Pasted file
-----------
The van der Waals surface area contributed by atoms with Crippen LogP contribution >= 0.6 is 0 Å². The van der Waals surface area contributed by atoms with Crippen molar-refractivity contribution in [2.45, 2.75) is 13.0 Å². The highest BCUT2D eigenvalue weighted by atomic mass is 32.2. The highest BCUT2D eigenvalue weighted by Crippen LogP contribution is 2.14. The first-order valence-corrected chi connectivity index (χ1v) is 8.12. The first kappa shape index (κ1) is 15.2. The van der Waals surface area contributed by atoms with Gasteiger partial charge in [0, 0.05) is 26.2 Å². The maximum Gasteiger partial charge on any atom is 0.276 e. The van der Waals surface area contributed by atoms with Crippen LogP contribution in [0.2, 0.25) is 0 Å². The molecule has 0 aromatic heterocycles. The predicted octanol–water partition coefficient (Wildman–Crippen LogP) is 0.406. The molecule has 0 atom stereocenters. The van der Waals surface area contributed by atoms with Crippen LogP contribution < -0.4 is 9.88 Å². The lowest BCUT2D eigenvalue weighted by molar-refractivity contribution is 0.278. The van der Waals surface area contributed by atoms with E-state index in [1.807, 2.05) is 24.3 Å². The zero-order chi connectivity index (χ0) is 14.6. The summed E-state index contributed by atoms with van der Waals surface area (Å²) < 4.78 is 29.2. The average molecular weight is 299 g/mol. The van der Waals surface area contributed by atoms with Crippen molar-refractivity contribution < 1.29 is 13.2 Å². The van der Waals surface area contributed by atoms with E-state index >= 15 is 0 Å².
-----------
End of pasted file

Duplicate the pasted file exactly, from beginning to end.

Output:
The van der Waals surface area contributed by atoms with Crippen LogP contribution >= 0.6 is 0 Å². The van der Waals surface area contributed by atoms with Crippen molar-refractivity contribution in [2.45, 2.75) is 13.0 Å². The highest BCUT2D eigenvalue weighted by atomic mass is 32.2. The highest BCUT2D eigenvalue weighted by Crippen LogP contribution is 2.14. The first-order valence-corrected chi connectivity index (χ1v) is 8.12. The first kappa shape index (κ1) is 15.2. The van der Waals surface area contributed by atoms with Gasteiger partial charge in [0, 0.05) is 26.2 Å². The maximum Gasteiger partial charge on any atom is 0.276 e. The van der Waals surface area contributed by atoms with Crippen LogP contribution in [0.2, 0.25) is 0 Å². The molecule has 0 aromatic heterocycles. The predicted octanol–water partition coefficient (Wildman–Crippen LogP) is 0.406. The molecule has 0 atom stereocenters. The van der Waals surface area contributed by atoms with Crippen LogP contribution < -0.4 is 9.88 Å². The lowest BCUT2D eigenvalue weighted by molar-refractivity contribution is 0.278. The van der Waals surface area contributed by atoms with E-state index in [1.807, 2.05) is 24.3 Å². The zero-order chi connectivity index (χ0) is 14.6. The summed E-state index contributed by atoms with van der Waals surface area (Å²) < 4.78 is 29.2. The average molecular weight is 299 g/mol. The van der Waals surface area contributed by atoms with Crippen molar-refractivity contribution < 1.29 is 13.2 Å². The van der Waals surface area contributed by atoms with E-state index >= 15 is 0 Å².